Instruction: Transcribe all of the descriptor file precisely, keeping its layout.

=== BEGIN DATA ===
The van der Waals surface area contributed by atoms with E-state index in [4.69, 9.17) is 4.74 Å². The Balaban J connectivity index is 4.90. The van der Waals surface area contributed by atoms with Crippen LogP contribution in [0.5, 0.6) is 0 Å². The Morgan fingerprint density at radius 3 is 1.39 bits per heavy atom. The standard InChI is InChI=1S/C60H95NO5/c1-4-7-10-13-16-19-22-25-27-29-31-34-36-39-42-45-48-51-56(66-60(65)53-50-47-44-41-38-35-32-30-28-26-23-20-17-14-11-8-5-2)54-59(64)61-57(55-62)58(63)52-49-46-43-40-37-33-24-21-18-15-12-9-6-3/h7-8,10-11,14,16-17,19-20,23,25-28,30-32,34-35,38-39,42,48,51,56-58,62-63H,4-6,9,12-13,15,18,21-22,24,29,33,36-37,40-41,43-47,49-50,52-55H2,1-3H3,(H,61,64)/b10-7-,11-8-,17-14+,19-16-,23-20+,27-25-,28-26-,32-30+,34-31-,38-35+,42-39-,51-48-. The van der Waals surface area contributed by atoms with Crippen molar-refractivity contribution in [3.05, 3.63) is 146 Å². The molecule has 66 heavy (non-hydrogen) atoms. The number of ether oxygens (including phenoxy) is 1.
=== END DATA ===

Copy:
The van der Waals surface area contributed by atoms with E-state index in [4.69, 9.17) is 4.74 Å². The Balaban J connectivity index is 4.90. The van der Waals surface area contributed by atoms with Crippen LogP contribution in [0.5, 0.6) is 0 Å². The Morgan fingerprint density at radius 3 is 1.39 bits per heavy atom. The standard InChI is InChI=1S/C60H95NO5/c1-4-7-10-13-16-19-22-25-27-29-31-34-36-39-42-45-48-51-56(66-60(65)53-50-47-44-41-38-35-32-30-28-26-23-20-17-14-11-8-5-2)54-59(64)61-57(55-62)58(63)52-49-46-43-40-37-33-24-21-18-15-12-9-6-3/h7-8,10-11,14,16-17,19-20,23,25-28,30-32,34-35,38-39,42,48,51,56-58,62-63H,4-6,9,12-13,15,18,21-22,24,29,33,36-37,40-41,43-47,49-50,52-55H2,1-3H3,(H,61,64)/b10-7-,11-8-,17-14+,19-16-,23-20+,27-25-,28-26-,32-30+,34-31-,38-35+,42-39-,51-48-. The van der Waals surface area contributed by atoms with Crippen molar-refractivity contribution in [3.05, 3.63) is 146 Å². The molecule has 66 heavy (non-hydrogen) atoms. The number of ether oxygens (including phenoxy) is 1.